I’m Dr Preeya Alexander, and I'm a Melbourne GP and Priceline Health Expert, working on the frontline as case numbers increase.
I’m seeing all my normal patients throughout lockdown for their cervical cancer screening tests, sleep issues, mental health concerns such as anxiety and depression, sore knees and headaches (yes, all the normal health issues continue despite the pandemic).
On top of all that, I’m also one of the many (many) GPs and healthcare professionals vaccinating Australians against COVID-19.
I spend a lot of my time in the clinic (and on social media) trying to help people break down all the “stuff” out there around COVID-19 vaccination.
What I want people to know is that vaccines do reduce your risk of getting COVID-19 and if you do contract it (because like most things in life, these vaccines are not 100 per cent effective at protecting from COVID-19 but by golly, they reduce the risk), you have a significantly reduced risk of severe disease, hospitalisation, and death due to COVID-19 after two doses.
Watch WHO's advice on protecting yourself against COVID-19. Post continues below.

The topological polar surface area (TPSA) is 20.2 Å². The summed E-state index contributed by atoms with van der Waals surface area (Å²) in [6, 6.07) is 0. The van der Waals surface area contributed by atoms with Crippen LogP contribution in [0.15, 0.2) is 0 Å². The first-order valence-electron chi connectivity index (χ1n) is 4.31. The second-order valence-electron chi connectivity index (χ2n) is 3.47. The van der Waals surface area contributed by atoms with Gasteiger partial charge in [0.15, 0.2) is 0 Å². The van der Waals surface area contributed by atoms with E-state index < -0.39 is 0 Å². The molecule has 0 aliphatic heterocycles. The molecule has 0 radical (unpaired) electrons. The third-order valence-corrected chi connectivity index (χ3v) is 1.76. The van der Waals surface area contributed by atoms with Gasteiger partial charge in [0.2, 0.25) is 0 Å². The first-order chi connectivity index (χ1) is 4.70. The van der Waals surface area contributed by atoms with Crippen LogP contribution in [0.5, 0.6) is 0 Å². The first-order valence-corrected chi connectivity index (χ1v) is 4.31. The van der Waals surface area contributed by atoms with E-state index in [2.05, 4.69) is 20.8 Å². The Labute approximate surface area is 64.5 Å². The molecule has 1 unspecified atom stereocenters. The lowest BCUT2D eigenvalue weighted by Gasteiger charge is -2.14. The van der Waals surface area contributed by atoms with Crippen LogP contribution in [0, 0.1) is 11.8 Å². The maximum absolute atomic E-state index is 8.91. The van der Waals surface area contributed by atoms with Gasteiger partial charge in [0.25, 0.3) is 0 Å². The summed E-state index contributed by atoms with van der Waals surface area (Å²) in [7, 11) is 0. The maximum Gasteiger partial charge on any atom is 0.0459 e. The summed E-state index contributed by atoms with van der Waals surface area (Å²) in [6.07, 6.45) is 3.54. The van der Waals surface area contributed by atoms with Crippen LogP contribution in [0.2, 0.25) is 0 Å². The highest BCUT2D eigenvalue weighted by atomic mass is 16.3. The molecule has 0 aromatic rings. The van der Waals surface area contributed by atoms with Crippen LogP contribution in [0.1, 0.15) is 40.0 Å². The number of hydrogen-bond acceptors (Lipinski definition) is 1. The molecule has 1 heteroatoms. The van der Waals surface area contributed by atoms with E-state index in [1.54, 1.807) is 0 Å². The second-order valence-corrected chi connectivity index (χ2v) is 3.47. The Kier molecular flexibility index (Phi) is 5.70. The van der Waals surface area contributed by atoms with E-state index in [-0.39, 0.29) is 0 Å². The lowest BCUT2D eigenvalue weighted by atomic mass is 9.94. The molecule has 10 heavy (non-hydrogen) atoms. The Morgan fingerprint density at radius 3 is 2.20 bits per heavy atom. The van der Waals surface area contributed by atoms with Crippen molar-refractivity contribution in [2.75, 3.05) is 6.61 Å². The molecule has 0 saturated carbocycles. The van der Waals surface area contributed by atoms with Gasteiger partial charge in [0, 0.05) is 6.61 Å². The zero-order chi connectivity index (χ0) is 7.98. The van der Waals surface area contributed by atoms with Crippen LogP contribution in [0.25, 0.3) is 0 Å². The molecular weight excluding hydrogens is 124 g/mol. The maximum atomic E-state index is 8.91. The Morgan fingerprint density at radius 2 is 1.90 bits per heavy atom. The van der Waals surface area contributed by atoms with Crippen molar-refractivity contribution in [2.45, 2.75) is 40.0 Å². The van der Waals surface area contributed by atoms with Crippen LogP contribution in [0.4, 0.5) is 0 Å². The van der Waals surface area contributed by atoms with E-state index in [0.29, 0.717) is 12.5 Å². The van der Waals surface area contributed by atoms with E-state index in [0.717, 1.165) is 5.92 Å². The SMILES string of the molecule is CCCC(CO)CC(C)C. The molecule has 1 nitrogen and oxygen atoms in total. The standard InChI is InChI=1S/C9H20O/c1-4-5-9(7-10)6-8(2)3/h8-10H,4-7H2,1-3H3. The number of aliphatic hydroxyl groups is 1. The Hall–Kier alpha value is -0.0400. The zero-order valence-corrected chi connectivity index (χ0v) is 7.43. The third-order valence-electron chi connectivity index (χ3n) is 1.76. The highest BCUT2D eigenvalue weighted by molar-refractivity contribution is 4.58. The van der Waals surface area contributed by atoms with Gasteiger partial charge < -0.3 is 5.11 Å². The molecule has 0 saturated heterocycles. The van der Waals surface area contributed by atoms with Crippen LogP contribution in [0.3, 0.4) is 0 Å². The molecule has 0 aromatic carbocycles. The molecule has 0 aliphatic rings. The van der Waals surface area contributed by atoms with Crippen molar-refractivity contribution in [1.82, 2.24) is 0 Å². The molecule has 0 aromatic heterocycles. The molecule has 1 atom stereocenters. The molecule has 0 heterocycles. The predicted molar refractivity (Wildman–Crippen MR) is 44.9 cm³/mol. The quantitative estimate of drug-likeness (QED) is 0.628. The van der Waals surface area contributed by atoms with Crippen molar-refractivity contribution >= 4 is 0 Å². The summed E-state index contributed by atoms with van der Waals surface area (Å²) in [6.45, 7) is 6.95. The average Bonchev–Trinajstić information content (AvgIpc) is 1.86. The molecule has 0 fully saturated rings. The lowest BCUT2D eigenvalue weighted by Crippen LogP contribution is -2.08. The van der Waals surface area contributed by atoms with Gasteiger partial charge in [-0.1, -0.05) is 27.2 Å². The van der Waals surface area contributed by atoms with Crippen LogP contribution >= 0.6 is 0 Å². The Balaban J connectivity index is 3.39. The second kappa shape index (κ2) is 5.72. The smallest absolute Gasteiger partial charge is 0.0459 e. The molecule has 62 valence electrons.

While vaccination against COVID-19 brings big benefits to the individual, it also has advantages for the community generally – the more of us that are vaccinated the harder it is for COVID-19 to spread, AND we protect the healthcare system, stopping it from becoming inundated and overwhelmed.
We’re so lucky in Australia to have an amazing healthcare system with incredible public hospitals, but I’m terrified of what’ll happen to the system if we have high case numbers with a low percentage of the population vaccinated.
Hospital beds are not infinite; we have a set number. The healthcare system in Australia is not invincible – despite the impression it may give.